Award-winning short story writer Kardos' debut novel features "finely drawn characters, clever plotting, a fine surprise ending, and graceful and economical storytelling". He lives in Starkville, Mississippi, where he co-directs the creative writing program at Mississippi State University and edits the literary journal Jabberwock Review.

"A wonderful piece of literary suspense craftsmanship" ( ~Michael Koryta), sure to please fans of Scott Smith's A Simple Plan (adopted into a feature film), and Deliverance (in video format) by James Dickey. Readers might also enjoy Owen Laukkanen's The Professionals (2012).

* * = starred reviews

Fabulous Fiction Firsts #375

If the name Dick Wolf sounds familiar, it is likely you are a Law & Order fan and have seen the credits at the end of each episode for the show's Creator/Executive Producer. The Intercept * just released, is his debut novel, and the first in a projected series.

When 5 passengers and a flight attendant of a commercial jetliner thwarted a hijacking attempt over the Atlantic Ocean, New York Intelligence Division Police detective Jeremy Fisk (a rule-breaker with a sharp mind and flawless instincts) suspects that this might only be a diversion; that another potentially more devastating terrorist attack is imminent, and soon.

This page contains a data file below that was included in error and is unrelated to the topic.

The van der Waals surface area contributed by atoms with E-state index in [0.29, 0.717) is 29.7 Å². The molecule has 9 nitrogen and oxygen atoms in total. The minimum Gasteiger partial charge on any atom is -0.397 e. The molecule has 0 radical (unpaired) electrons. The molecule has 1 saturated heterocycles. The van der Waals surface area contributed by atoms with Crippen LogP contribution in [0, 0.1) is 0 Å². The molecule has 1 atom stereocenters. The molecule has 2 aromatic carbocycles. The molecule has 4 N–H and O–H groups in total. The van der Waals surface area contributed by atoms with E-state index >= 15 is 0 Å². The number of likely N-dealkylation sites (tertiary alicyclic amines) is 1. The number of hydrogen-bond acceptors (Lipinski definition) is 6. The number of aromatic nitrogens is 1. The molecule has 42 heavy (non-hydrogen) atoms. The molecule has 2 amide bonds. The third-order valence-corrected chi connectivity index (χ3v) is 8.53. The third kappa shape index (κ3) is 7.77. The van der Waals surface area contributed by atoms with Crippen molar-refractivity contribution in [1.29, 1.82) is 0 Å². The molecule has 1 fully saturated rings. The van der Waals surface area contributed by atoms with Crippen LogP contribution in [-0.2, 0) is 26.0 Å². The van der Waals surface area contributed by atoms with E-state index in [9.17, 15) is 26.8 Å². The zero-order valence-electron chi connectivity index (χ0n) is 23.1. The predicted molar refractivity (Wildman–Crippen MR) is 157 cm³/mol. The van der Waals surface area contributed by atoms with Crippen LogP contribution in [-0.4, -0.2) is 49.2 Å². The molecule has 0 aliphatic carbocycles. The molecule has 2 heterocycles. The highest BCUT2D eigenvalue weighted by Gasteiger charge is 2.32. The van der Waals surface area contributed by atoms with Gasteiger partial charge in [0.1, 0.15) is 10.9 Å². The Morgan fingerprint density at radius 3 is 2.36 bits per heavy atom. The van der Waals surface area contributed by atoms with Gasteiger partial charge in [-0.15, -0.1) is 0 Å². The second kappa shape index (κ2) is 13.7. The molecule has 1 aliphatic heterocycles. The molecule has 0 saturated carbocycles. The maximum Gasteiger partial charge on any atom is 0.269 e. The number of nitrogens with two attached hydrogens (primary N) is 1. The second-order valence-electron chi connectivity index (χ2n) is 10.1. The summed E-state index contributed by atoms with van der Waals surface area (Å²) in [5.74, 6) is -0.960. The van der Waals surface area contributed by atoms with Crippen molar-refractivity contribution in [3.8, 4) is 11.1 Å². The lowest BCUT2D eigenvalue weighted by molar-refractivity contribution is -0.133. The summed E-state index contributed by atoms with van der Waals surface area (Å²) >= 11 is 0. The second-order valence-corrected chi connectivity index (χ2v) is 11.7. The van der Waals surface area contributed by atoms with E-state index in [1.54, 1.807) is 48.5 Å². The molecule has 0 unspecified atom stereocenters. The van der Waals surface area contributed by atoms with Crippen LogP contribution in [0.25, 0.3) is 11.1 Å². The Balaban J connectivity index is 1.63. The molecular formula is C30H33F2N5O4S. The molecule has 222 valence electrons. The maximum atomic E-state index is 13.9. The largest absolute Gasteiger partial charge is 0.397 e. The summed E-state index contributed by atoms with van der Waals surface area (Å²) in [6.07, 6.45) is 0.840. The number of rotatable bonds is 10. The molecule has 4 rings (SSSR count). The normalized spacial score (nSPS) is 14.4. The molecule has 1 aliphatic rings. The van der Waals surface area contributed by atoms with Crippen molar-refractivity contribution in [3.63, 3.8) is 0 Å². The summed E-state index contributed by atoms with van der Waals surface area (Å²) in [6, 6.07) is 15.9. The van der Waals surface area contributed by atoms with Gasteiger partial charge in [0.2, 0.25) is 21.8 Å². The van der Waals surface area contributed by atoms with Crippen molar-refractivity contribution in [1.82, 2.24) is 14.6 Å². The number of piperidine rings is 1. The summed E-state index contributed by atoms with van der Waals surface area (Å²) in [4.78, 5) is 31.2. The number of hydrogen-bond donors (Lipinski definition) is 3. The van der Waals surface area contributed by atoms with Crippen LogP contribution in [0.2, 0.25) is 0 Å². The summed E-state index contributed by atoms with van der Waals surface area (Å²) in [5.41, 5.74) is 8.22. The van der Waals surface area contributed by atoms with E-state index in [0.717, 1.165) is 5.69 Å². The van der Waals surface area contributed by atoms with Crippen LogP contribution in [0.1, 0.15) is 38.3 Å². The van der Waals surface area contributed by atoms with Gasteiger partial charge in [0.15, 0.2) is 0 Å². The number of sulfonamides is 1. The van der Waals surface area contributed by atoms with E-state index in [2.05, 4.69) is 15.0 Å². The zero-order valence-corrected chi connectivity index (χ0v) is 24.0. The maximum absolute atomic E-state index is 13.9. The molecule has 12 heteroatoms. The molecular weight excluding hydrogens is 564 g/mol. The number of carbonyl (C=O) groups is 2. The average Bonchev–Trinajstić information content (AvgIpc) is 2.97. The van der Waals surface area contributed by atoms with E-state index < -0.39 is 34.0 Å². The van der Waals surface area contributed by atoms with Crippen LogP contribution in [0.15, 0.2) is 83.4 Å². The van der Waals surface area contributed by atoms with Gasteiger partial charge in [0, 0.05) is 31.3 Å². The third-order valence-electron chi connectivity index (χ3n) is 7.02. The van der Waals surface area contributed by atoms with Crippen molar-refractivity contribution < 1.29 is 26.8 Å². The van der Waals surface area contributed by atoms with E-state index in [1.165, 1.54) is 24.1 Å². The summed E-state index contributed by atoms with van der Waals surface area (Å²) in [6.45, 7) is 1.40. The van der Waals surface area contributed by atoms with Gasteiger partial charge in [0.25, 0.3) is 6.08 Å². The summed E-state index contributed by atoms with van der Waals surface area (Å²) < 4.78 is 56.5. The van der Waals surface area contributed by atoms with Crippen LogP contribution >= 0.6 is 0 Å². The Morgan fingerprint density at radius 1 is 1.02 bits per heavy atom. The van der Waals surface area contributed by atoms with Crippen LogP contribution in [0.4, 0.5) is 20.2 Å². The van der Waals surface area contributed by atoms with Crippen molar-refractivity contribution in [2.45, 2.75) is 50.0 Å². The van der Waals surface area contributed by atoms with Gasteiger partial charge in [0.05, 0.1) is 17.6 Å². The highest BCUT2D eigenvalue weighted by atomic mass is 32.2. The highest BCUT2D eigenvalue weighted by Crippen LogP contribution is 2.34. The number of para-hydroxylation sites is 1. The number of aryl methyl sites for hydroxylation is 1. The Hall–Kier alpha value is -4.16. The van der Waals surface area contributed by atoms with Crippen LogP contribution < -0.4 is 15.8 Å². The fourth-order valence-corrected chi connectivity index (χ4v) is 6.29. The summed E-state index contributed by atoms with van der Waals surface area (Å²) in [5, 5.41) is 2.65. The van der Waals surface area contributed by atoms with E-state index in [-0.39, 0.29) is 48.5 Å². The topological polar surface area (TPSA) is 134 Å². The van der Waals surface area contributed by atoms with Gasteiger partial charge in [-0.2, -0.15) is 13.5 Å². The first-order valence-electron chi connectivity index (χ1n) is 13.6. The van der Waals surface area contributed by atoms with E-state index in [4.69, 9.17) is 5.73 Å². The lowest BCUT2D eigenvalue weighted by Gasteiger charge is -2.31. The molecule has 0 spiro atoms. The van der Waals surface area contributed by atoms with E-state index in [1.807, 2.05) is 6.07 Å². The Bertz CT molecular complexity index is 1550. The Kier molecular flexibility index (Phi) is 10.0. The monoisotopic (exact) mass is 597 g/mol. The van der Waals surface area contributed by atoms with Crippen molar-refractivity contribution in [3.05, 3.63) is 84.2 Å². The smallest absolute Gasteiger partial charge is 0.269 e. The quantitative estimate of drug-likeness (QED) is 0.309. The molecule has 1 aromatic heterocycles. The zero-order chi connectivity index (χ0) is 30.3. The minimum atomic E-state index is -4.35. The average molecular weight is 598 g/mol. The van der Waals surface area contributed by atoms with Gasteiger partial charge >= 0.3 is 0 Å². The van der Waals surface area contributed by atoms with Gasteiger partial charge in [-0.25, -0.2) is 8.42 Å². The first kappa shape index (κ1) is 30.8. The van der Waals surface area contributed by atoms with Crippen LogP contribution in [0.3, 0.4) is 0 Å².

Krina Gersten, a 4th-generation NYPD and tough-as-nails has been assigned as Fisk's partner. Together they match wits with opponents who are smarter and more agile than any they have ever faced.

"Wolf's espionage and police-procedural hybrid combines the brainy suspense and unfiltered social commentary found in the best Law & Order episodes with perfectly calibrated action".

"A pulsating plotline. Clever characters. Dramatic dialog. Surprising twists. All make for an edge-of-your-seat read that will have thriller fans eagerly awaiting the next series installment", a good thing if you are an adrenaline-junkie.

For fans for Nelson DeMille, Vince Flynn, and Christopher Reich.

* = starred review

Fabulous Fiction Firsts #374

Being released just in time to coincide with the much anticipated 3rd season of Downton Abbey, Elizabeth Wilhide's debut novel Ashenden is sure to find eager readers. It is a story about an English country house and the people who inhabit it - upstairs and downstairs, births and deaths, comings and goings, over the course of 240 years.

When siblings Charlie and Ros discover that they have inherited Ashenden Park, their aunt's much-loved house, they must decide if they should sell it. In an interwoven narrative spanning two and a half centuries, we meet the original architect who gave it shape, the families who called it home, the soldiers it billeted during the Great War, the housekeeping staff that ran it, to the young couple who lovingly restored it to shades of its former glory.